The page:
Sept. 12, 2012
KNOXVILLE, Tenn. - Get ready to see one of the hardest-hitting and fast-paced chess matches ever played, because that is what is going to take place on Shields-Watkins Field at Neyland Stadium on Saturday. At least according to Tennessee coordinators Sal Sunseri and Jim Chaney.
As physical as the upcoming showdown between No. 23 Tennessee and No. 18 Florida promises to be, the mental side of the game may very well decide the eventual outcome.
"[Florida] brings a lot of challenges," Sunseri said. "The bottom line is that they have a lot of good skill players and they are going to try to spread us out on certain situations and see if we can match up with them. Then they are going to come back here and try to pound us so it will be an interesting chess match."
As his first test as a defensive coordinator in SEC play, Sunseri is excited about the opportunity to match wits with Florida head coach Will Muschamp and offensive coordinator Brent Pease.
"It is fun," Sunseri said. It's intriguing to see how he is going to scheme you, how he looks at your scheme and what they are going to do to attack you to isolate a certain player and all that. You just have to be ready.
"The most important thing about this is not the preparation going into it, it is the game day adjustments. That is what we are going to have to do. We are going to have to make the adjustments at halftime, we are going to have to make the adjustments during in the first series and go out and play ball."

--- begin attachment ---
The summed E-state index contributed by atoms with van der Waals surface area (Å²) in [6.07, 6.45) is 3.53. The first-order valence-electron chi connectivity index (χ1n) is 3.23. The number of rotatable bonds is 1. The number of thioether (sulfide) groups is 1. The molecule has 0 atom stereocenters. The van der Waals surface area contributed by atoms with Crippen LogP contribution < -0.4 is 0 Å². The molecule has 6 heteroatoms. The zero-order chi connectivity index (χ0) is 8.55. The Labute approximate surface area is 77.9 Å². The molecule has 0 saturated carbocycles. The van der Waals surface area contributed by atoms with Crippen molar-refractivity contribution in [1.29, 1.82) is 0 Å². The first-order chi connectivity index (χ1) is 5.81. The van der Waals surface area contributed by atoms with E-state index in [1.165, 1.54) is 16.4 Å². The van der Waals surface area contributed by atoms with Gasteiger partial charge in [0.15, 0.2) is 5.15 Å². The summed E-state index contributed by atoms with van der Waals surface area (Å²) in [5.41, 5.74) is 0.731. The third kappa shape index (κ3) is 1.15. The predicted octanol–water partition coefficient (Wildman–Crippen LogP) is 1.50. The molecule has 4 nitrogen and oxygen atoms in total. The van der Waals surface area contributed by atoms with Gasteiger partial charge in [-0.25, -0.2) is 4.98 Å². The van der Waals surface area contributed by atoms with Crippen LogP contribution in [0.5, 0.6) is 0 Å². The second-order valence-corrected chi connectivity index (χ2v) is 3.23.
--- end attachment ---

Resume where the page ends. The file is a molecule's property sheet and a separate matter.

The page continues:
Like any good chess match, how each side balances its defensive and offensive maneuvers is critical to success. While creating that balance can lead to some difficult decisions, the ultimate goal for both teams on Saturday remains very simple.
"We are trying to go out and play a good Florida team," Chaney said. "[Our goal is to] execute the offense and hopefully score one more point than they do."
Fulfilling that goal will not be an easy task though as the Gator defense is one that will certainly present challenges for the Big Orange attack.
"They are a real physical football team that flies around and wants to play an aggressive style of defense," Chaney said. "I think any good defense is good in all stages and they are very talented in the back half and very talented in the front half. That usually equates to good defense."
With Saturday's game set to be televised nationally on ESPN and the College GameDay crew heading to Rocky Top, it has become one of the most highly anticipated throughout Knoxville in recent memory. According to Sunseri, that excitement is of the Vols' own creation.
"When you get into a game like this, the [players] create the opportunity for themselves," Sunseri said. "They've gone out the last two weeks and the last two stages were big. Every time you go out and win and have success, more opportunities are going to come to you. It's a plus. People want to see why Tennessee is winning. Whether it is offense, defense or special teams, these kids have earned the right so I'm happy for them."
DOOLEY DOWNPLAYS 'THE STREAK'